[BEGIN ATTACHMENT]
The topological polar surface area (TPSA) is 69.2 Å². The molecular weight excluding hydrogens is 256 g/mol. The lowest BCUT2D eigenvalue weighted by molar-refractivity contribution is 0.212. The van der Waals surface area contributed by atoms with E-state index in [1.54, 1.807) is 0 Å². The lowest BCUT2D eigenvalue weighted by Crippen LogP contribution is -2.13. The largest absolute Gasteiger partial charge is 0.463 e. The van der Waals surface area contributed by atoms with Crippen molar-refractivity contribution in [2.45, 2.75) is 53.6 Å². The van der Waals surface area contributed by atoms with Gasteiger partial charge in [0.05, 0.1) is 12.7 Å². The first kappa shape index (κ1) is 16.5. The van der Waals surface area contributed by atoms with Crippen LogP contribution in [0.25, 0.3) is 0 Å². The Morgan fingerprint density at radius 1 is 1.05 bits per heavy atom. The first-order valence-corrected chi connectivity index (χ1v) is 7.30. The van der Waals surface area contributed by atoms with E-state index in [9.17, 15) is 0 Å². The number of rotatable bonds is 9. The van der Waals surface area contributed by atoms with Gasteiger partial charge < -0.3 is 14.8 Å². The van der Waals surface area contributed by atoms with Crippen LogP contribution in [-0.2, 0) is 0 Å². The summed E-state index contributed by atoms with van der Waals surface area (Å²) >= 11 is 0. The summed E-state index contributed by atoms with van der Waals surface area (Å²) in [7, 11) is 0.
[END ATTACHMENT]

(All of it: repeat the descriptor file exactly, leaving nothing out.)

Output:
The topological polar surface area (TPSA) is 69.2 Å². The molecular weight excluding hydrogens is 256 g/mol. The lowest BCUT2D eigenvalue weighted by molar-refractivity contribution is 0.212. The van der Waals surface area contributed by atoms with E-state index in [1.54, 1.807) is 0 Å². The lowest BCUT2D eigenvalue weighted by Crippen LogP contribution is -2.13. The largest absolute Gasteiger partial charge is 0.463 e. The van der Waals surface area contributed by atoms with Crippen molar-refractivity contribution in [2.45, 2.75) is 53.6 Å². The van der Waals surface area contributed by atoms with Gasteiger partial charge in [0.05, 0.1) is 12.7 Å². The first kappa shape index (κ1) is 16.5. The van der Waals surface area contributed by atoms with Crippen LogP contribution in [0.25, 0.3) is 0 Å². The Morgan fingerprint density at radius 1 is 1.05 bits per heavy atom. The first-order valence-corrected chi connectivity index (χ1v) is 7.30. The van der Waals surface area contributed by atoms with E-state index in [9.17, 15) is 0 Å². The number of rotatable bonds is 9. The van der Waals surface area contributed by atoms with Gasteiger partial charge < -0.3 is 14.8 Å². The van der Waals surface area contributed by atoms with Crippen LogP contribution in [-0.2, 0) is 0 Å². The summed E-state index contributed by atoms with van der Waals surface area (Å²) >= 11 is 0. The summed E-state index contributed by atoms with van der Waals surface area (Å²) in [7, 11) is 0.